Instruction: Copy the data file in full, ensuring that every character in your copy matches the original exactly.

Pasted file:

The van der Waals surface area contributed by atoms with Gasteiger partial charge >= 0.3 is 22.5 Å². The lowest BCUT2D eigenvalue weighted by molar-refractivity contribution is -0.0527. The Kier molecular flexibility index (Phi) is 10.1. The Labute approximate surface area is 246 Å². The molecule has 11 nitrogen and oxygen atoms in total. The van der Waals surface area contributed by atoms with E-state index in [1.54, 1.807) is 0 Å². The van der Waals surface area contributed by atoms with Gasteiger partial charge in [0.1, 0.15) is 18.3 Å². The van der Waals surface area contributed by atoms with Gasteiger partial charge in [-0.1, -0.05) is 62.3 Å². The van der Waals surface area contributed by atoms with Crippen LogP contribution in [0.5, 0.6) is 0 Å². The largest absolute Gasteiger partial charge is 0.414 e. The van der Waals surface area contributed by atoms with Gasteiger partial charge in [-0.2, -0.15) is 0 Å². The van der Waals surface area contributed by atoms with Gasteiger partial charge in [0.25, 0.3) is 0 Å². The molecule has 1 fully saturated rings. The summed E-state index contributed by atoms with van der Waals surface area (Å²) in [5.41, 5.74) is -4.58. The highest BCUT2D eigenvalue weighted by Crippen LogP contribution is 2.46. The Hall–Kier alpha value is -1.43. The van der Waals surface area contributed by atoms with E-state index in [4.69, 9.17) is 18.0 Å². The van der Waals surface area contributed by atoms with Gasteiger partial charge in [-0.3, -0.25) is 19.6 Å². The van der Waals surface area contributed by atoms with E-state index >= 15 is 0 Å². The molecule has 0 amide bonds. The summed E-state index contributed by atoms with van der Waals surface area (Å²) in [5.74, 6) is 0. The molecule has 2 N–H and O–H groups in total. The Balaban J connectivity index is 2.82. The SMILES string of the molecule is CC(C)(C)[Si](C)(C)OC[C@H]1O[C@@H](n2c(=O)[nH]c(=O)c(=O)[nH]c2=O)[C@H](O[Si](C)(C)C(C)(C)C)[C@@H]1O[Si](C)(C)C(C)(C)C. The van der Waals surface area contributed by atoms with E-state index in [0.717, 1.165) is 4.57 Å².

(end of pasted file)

The van der Waals surface area contributed by atoms with Gasteiger partial charge >= 0.3 is 22.5 Å². The lowest BCUT2D eigenvalue weighted by molar-refractivity contribution is -0.0527. The Kier molecular flexibility index (Phi) is 10.1. The Labute approximate surface area is 246 Å². The molecule has 11 nitrogen and oxygen atoms in total. The van der Waals surface area contributed by atoms with E-state index in [1.54, 1.807) is 0 Å². The van der Waals surface area contributed by atoms with Gasteiger partial charge in [0.1, 0.15) is 18.3 Å². The van der Waals surface area contributed by atoms with Gasteiger partial charge in [-0.1, -0.05) is 62.3 Å². The van der Waals surface area contributed by atoms with Crippen LogP contribution in [0.5, 0.6) is 0 Å². The largest absolute Gasteiger partial charge is 0.414 e. The van der Waals surface area contributed by atoms with Gasteiger partial charge in [-0.2, -0.15) is 0 Å². The van der Waals surface area contributed by atoms with Gasteiger partial charge in [0.25, 0.3) is 0 Å². The molecule has 1 fully saturated rings. The summed E-state index contributed by atoms with van der Waals surface area (Å²) in [5.41, 5.74) is -4.58. The highest BCUT2D eigenvalue weighted by Crippen LogP contribution is 2.46. The Hall–Kier alpha value is -1.43. The van der Waals surface area contributed by atoms with E-state index in [4.69, 9.17) is 18.0 Å². The van der Waals surface area contributed by atoms with Gasteiger partial charge in [-0.3, -0.25) is 19.6 Å². The van der Waals surface area contributed by atoms with E-state index >= 15 is 0 Å². The molecule has 0 amide bonds. The summed E-state index contributed by atoms with van der Waals surface area (Å²) in [5.74, 6) is 0. The molecule has 2 N–H and O–H groups in total. The Balaban J connectivity index is 2.82. The SMILES string of the molecule is CC(C)(C)[Si](C)(C)OC[C@H]1O[C@@H](n2c(=O)[nH]c(=O)c(=O)[nH]c2=O)[C@H](O[Si](C)(C)C(C)(C)C)[C@@H]1O[Si](C)(C)C(C)(C)C. The van der Waals surface area contributed by atoms with E-state index in [0.717, 1.165) is 4.57 Å².